I remember the first time I wrote this code. I was so excited because everything looked like it should work. The only problem was that it didn’t. Why? Unfortunately, it looks like Microsoft’s ASP.NET team missed a few tags when they parsed this URL syntax. Specifically, the link tag does not respond well to the ~ operator, which means your pages won’t look the way you expect them to look. Well, at least the links and the images work just fine. So, what do we do?
Going the extra mile
I spent a little while figuring out the right way to solve this problem. My first inclination was to use a server-side include to handle the style sheet. But that leads to other problems. For one thing, the pages are larger than they need to be for download. In addition, the pages don’t get the benefit of client-side caching of the CSS file. Clearly there has to be a better answer.
The solution is to embed a function call where the ~ operator won’t work. For my part, I created a Utility class and gave it the following function:
public static string Home(HttpRequest req, string str)
string vroot = req.ApplicationPath;
vroot = vroot.TrimEnd(‘/’);
string output = vroot + str;
The function code itself is pretty straightforward. We pull the application’s path from the Request object, trim the trailing slash (if available), and then append the path passed in. An HTML call to it would look like this:
Now when the page is sent to the client, the right path will be placed in the link statement. The only thing that’s curious here is the fact that we’re passing the Request object into the function. Unfortunately, only the page itself has access to the Request object, which is needed by the function to access the application’s path. So, to call into it, we have to pass it in.
It is completely reasonable to call Request.ApplicationPath directly in the ASP.NET code. The only problem I’ve found is that applications residing at a Web root do not receive a trailing slash, while those residing in a subdirectory do. So there’s the need for a TrimEnd call to make sure there’s never a trailing slash. I also find the call to a function to be easier to read. But, if you wanted to embed the code inline, you would call it like this:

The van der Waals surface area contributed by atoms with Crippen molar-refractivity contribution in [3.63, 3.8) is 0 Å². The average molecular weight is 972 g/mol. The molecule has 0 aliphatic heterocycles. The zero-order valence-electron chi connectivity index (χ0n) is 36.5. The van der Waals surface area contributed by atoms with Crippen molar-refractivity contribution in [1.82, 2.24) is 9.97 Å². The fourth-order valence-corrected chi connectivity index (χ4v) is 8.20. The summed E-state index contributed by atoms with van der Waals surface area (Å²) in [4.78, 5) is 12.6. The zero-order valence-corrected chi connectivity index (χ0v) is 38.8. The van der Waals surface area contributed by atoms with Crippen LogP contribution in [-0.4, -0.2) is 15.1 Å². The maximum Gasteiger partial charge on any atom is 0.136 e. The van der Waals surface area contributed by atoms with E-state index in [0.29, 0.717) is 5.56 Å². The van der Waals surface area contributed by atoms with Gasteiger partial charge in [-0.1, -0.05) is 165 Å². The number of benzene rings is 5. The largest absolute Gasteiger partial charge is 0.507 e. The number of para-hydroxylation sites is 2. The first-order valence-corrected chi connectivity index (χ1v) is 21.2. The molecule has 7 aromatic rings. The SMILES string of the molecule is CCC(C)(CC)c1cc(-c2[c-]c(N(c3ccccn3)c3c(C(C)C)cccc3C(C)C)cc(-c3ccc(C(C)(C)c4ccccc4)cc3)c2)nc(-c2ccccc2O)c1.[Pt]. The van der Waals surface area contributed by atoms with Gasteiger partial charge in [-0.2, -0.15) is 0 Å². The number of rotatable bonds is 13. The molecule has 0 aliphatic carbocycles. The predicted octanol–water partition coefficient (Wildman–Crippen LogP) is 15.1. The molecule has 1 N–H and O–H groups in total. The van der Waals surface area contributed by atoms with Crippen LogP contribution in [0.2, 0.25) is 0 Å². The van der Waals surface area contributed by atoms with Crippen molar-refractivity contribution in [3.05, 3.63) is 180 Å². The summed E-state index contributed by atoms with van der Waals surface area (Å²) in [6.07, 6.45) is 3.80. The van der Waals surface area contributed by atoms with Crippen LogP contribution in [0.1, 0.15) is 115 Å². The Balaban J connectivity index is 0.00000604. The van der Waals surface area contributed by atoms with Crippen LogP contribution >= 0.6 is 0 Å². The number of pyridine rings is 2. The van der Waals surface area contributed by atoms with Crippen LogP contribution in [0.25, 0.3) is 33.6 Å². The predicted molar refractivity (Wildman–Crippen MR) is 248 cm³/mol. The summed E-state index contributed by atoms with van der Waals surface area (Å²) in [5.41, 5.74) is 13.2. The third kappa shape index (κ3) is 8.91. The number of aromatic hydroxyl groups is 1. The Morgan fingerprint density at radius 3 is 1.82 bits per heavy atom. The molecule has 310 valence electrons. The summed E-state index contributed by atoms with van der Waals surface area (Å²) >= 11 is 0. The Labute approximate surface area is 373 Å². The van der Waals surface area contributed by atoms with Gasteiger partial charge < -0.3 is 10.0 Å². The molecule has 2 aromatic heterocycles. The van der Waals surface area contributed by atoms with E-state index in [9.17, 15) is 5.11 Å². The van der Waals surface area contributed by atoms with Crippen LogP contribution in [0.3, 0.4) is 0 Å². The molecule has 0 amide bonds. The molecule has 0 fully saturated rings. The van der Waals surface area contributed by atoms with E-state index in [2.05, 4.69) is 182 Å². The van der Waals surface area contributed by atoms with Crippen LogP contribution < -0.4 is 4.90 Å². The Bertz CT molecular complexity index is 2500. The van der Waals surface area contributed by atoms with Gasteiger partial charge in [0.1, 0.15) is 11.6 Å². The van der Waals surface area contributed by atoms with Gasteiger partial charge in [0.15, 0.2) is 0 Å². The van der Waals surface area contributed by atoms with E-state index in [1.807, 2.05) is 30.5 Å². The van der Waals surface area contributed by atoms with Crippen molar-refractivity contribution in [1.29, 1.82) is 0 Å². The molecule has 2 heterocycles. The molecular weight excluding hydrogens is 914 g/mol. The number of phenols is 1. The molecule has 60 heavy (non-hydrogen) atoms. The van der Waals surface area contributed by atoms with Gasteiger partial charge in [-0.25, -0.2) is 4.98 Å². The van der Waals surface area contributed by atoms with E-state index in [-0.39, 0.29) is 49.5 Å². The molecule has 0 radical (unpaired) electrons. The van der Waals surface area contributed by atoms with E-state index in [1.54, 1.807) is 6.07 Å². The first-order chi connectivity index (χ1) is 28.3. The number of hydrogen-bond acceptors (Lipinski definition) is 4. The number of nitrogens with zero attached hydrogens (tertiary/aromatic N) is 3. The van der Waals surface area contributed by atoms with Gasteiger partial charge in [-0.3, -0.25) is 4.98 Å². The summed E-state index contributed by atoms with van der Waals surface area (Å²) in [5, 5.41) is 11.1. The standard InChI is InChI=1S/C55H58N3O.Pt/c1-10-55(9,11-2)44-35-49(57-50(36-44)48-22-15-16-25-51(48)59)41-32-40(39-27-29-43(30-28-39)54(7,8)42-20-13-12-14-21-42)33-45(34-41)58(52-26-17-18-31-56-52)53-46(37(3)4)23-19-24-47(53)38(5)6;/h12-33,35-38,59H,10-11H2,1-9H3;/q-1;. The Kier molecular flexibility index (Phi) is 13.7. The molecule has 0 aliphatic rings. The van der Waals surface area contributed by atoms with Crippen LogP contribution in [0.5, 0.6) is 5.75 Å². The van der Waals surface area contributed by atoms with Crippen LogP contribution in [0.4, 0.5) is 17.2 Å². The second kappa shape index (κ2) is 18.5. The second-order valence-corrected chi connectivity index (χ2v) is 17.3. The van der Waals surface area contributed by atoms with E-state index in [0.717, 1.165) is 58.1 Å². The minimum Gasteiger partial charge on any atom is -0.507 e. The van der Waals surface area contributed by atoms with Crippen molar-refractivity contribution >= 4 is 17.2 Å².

I prefer using the function because it makes the code a bit easier to read. But both methods are perfectly valid.
An extra bonus
Coding your applications in this manner gives you one other value-add—you can actually develop multiple applications under Windows 2000 Professional or Windows XP Professional.
If you’re like me, you have multiple development machines. One of mine is a laptop running Windows XP Professional. The problem is that IIS under Windows XP Professional limits you to a single Web server at a time. In turn, this means that every application must live in a subfolder of the Web server, such as http://localhost/application. However, several of my applications are root-level Web sites, such as http://www.application.com.
By developing my applications with the ~ syntax (and its sister function), I can work on my laptop and know that when I deploy the application everything will work.
The bottom line
Using the ~ operator and a little bit of code, you can abstract out the root path of your application from your code. This will allow your customers to roll out the application to a variety of deployments while minimizing the cost of management and maintenance.